Etrange Festival
Days 4 to 8

Karate as an antidepressant, England under  Nazi ruling, Kinder surprise corpses, a 13th century castle, to crazy lovers on the run. A summary of 5 days at the Etrange Festival, with 5 movies ranked from the worse to the best.

By Michael Patin

Reading time 4 min.

The Art Of Self Defense pays the price of coming after three days of heaven in the Etrange Festival. This depressive comedy about an insecure accountant, who decides to take karate classes after being assaulted in the streets has all the tics of a Sundance movie : cold humour, grayish photography, indolent directing, constant winks at the viewer…Jesse Eisenberg is being Jesse Eisenberg (and he does it well), Imogen Poots sulks (she also does it well), and Riley Stearns is fighting with a stupid scenario (karate as a metaphor for virilism, really ?) that remains close to awkwardness without ever committing to it.

We had hopes for It Happened Here, a true rarity filmed in odd conditions and buried as soon as it was released in 1966. The audacity of the story — we are in a parallel reality where England is occupied by nazis — is not enough to hide the incomprehensible editing and the underdeveloped dramatic issues. All that is left is the magnetism of the main actress, Pauline Murray, as a nurse torn between collaboration and resistance. Chris Marker said about It Happened Here that “the only realistic movie about 39-45 is imaginary. ”. Too bad that it is also one of the most boring.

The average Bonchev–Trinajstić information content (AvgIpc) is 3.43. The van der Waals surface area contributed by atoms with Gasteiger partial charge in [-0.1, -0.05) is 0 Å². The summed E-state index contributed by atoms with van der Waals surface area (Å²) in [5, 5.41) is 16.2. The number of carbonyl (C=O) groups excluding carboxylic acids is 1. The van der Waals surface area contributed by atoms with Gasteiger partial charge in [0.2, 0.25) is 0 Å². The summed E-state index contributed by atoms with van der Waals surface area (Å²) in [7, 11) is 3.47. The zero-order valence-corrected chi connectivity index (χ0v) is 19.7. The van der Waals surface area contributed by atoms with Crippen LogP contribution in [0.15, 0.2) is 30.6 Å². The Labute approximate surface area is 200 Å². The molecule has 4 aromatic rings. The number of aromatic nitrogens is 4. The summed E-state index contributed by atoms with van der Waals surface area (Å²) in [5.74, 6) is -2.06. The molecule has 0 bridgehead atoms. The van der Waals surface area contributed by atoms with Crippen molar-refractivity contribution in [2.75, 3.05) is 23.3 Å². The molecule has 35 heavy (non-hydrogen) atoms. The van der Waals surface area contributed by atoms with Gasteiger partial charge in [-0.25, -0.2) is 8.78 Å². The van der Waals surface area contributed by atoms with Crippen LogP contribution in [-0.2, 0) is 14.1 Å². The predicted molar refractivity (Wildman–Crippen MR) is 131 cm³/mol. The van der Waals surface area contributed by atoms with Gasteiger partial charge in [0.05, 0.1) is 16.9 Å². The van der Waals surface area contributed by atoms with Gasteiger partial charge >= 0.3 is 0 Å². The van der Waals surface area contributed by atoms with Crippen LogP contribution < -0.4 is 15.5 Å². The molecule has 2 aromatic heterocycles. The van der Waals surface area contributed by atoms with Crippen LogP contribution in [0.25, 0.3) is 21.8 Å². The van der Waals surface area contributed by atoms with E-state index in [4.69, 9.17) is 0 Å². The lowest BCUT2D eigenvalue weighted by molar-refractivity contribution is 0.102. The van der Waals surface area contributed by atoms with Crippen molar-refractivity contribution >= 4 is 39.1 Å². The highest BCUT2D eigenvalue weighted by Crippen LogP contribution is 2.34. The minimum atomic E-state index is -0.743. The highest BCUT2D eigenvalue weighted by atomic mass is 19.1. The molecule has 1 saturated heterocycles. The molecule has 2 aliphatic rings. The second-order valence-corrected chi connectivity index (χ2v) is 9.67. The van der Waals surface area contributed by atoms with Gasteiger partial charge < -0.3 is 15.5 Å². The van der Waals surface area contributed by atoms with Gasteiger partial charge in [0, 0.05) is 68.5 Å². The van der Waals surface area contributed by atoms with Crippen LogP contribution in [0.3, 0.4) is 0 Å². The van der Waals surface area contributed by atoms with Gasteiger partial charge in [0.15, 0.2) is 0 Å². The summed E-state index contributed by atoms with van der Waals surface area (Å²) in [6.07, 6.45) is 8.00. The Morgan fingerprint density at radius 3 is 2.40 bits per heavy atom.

Cutt off marks Christian Alvart’s homecoming, when he had lost himself in Hollywood after the pomising Antibodies. In the horrific thriller, a forensic doctor (Moritz Bleibtreu, still at his best) find his daughter’s number inside a corpse and starts a ghastly treasure hunt with the abductor… The German director is clearly hungry and displays an uplifting energy in the first half-hour, then stumbles with the commonplaces of the genre : jump scares, explicative flash backs and inconsistent twists…Because it hesitates too much between seriousness and derision, Cut Off remains at the state of hybrid curiosity, fun and harmless.

We put Ni Dieux Ni Maîtres here, because we don’t really know what to do with Éric Cherrière’s second feature film…We admire the ambition of this slightly fantastic medieval tale, shot on location with a pretty casting — Pascal Greggory, Jerôme Le Banner, Edith Scob in one of his last performances, and the pretty redhead Jenna Thiam —and studded with choreographed battles, somewhere in between Versus and a lifesize role play game. Even the expected flaws —whispered allusions, foggy languors —participate in its singular charm, both cheap and chic, without any equivalent in French productions.

At the top, the very top, there is Adoration. We feel lucky to be here to see Fabrice du Welz (whose interview will soon be available on Somewhere\Else) back to his beloved Ardennes, becoming the director he has always wanted to be. The moment he frees himself from his habits and engraves on film a new vision, rough and modern, of magical realism (dear to Delveaux and Duvivier).  A crazy love story between two teenagers, an elegiac river movie where right and wrong, life and death, marry each other in a nature that knows no judgment. Adoration is the word.

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